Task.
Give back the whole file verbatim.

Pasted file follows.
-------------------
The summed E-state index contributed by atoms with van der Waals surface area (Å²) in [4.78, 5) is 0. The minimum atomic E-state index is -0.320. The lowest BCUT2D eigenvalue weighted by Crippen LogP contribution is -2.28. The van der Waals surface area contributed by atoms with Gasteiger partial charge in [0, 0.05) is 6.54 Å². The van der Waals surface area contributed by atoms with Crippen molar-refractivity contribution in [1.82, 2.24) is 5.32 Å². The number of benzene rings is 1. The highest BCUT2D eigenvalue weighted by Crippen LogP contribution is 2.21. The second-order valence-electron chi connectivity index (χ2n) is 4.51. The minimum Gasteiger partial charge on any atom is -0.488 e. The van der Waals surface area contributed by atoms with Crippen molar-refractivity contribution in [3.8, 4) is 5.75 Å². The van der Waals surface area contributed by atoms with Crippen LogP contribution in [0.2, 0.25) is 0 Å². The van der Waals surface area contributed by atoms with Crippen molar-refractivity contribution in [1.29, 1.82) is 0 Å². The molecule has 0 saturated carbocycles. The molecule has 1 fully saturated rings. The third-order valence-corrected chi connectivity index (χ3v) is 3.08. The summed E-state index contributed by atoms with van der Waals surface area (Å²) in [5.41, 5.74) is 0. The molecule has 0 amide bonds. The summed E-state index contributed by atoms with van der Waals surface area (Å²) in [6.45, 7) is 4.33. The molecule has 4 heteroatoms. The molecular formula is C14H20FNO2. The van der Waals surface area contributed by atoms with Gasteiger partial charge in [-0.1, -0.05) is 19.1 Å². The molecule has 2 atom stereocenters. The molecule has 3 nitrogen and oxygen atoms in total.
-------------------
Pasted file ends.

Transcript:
The summed E-state index contributed by atoms with van der Waals surface area (Å²) in [4.78, 5) is 0. The minimum atomic E-state index is -0.320. The lowest BCUT2D eigenvalue weighted by Crippen LogP contribution is -2.28. The van der Waals surface area contributed by atoms with Gasteiger partial charge in [0, 0.05) is 6.54 Å². The van der Waals surface area contributed by atoms with Crippen molar-refractivity contribution in [1.82, 2.24) is 5.32 Å². The number of benzene rings is 1. The highest BCUT2D eigenvalue weighted by Crippen LogP contribution is 2.21. The second-order valence-electron chi connectivity index (χ2n) is 4.51. The minimum Gasteiger partial charge on any atom is -0.488 e. The van der Waals surface area contributed by atoms with Crippen molar-refractivity contribution in [3.8, 4) is 5.75 Å². The van der Waals surface area contributed by atoms with Crippen LogP contribution in [0.2, 0.25) is 0 Å². The van der Waals surface area contributed by atoms with Crippen molar-refractivity contribution in [1.29, 1.82) is 0 Å². The molecule has 0 saturated carbocycles. The molecule has 1 fully saturated rings. The third-order valence-corrected chi connectivity index (χ3v) is 3.08. The summed E-state index contributed by atoms with van der Waals surface area (Å²) in [5.41, 5.74) is 0. The molecule has 0 amide bonds. The summed E-state index contributed by atoms with van der Waals surface area (Å²) in [6.45, 7) is 4.33. The molecule has 4 heteroatoms. The molecular formula is C14H20FNO2. The van der Waals surface area contributed by atoms with Gasteiger partial charge in [-0.1, -0.05) is 19.1 Å². The molecule has 2 atom stereocenters. The molecule has 3 nitrogen and oxygen atoms in total.